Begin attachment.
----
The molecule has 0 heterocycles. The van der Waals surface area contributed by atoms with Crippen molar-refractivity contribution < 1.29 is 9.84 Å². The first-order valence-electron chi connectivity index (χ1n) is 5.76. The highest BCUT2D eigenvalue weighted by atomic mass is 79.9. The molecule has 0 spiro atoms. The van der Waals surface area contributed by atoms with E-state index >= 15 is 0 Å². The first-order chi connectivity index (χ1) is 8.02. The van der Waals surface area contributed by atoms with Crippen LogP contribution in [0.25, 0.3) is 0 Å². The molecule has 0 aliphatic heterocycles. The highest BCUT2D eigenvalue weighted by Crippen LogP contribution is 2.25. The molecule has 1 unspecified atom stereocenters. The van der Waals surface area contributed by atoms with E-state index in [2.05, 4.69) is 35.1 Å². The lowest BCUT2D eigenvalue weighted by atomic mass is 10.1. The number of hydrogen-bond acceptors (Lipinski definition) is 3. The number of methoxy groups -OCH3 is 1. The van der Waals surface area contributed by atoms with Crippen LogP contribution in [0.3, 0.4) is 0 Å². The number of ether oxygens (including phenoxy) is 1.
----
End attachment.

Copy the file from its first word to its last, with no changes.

The molecule has 0 heterocycles. The van der Waals surface area contributed by atoms with Crippen molar-refractivity contribution < 1.29 is 9.84 Å². The first-order valence-electron chi connectivity index (χ1n) is 5.76. The highest BCUT2D eigenvalue weighted by atomic mass is 79.9. The molecule has 0 spiro atoms. The van der Waals surface area contributed by atoms with E-state index >= 15 is 0 Å². The first-order chi connectivity index (χ1) is 8.02. The van der Waals surface area contributed by atoms with Crippen LogP contribution in [0.25, 0.3) is 0 Å². The molecule has 0 aliphatic heterocycles. The highest BCUT2D eigenvalue weighted by Crippen LogP contribution is 2.25. The molecule has 1 unspecified atom stereocenters. The van der Waals surface area contributed by atoms with E-state index in [2.05, 4.69) is 35.1 Å². The lowest BCUT2D eigenvalue weighted by atomic mass is 10.1. The number of hydrogen-bond acceptors (Lipinski definition) is 3. The number of methoxy groups -OCH3 is 1. The van der Waals surface area contributed by atoms with Crippen LogP contribution in [0.3, 0.4) is 0 Å². The number of ether oxygens (including phenoxy) is 1.